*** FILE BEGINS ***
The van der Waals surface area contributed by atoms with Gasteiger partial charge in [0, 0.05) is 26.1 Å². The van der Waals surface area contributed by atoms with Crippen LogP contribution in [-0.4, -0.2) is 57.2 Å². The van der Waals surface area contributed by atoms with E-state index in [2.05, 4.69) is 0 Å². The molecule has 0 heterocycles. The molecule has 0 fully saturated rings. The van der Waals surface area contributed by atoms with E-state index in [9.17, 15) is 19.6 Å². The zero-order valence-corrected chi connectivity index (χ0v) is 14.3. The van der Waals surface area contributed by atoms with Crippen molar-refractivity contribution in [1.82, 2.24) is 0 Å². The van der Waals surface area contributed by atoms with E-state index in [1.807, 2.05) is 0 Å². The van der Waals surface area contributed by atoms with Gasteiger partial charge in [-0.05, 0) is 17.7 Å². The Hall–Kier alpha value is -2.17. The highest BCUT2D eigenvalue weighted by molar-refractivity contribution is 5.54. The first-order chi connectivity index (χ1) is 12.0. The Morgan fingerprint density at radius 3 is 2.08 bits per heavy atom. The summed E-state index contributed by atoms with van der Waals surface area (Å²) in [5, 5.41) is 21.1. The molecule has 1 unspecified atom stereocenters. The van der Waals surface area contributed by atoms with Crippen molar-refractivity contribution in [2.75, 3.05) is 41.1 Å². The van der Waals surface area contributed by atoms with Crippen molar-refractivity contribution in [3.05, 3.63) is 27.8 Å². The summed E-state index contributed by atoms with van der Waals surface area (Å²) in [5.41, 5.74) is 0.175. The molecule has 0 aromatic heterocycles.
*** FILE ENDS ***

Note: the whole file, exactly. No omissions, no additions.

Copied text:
The van der Waals surface area contributed by atoms with Gasteiger partial charge in [0, 0.05) is 26.1 Å². The van der Waals surface area contributed by atoms with Crippen LogP contribution in [-0.4, -0.2) is 57.2 Å². The van der Waals surface area contributed by atoms with E-state index in [2.05, 4.69) is 0 Å². The molecule has 0 heterocycles. The molecule has 0 fully saturated rings. The van der Waals surface area contributed by atoms with E-state index in [9.17, 15) is 19.6 Å². The zero-order valence-corrected chi connectivity index (χ0v) is 14.3. The van der Waals surface area contributed by atoms with Crippen molar-refractivity contribution in [1.82, 2.24) is 0 Å². The van der Waals surface area contributed by atoms with E-state index in [1.807, 2.05) is 0 Å². The van der Waals surface area contributed by atoms with Gasteiger partial charge in [-0.05, 0) is 17.7 Å². The Hall–Kier alpha value is -2.17. The highest BCUT2D eigenvalue weighted by molar-refractivity contribution is 5.54. The first-order chi connectivity index (χ1) is 12.0. The Morgan fingerprint density at radius 3 is 2.08 bits per heavy atom. The summed E-state index contributed by atoms with van der Waals surface area (Å²) in [5, 5.41) is 21.1. The molecule has 1 unspecified atom stereocenters. The van der Waals surface area contributed by atoms with Crippen molar-refractivity contribution in [2.75, 3.05) is 41.1 Å². The van der Waals surface area contributed by atoms with Crippen molar-refractivity contribution in [3.05, 3.63) is 27.8 Å². The summed E-state index contributed by atoms with van der Waals surface area (Å²) in [5.41, 5.74) is 0.175. The molecule has 0 aromatic heterocycles.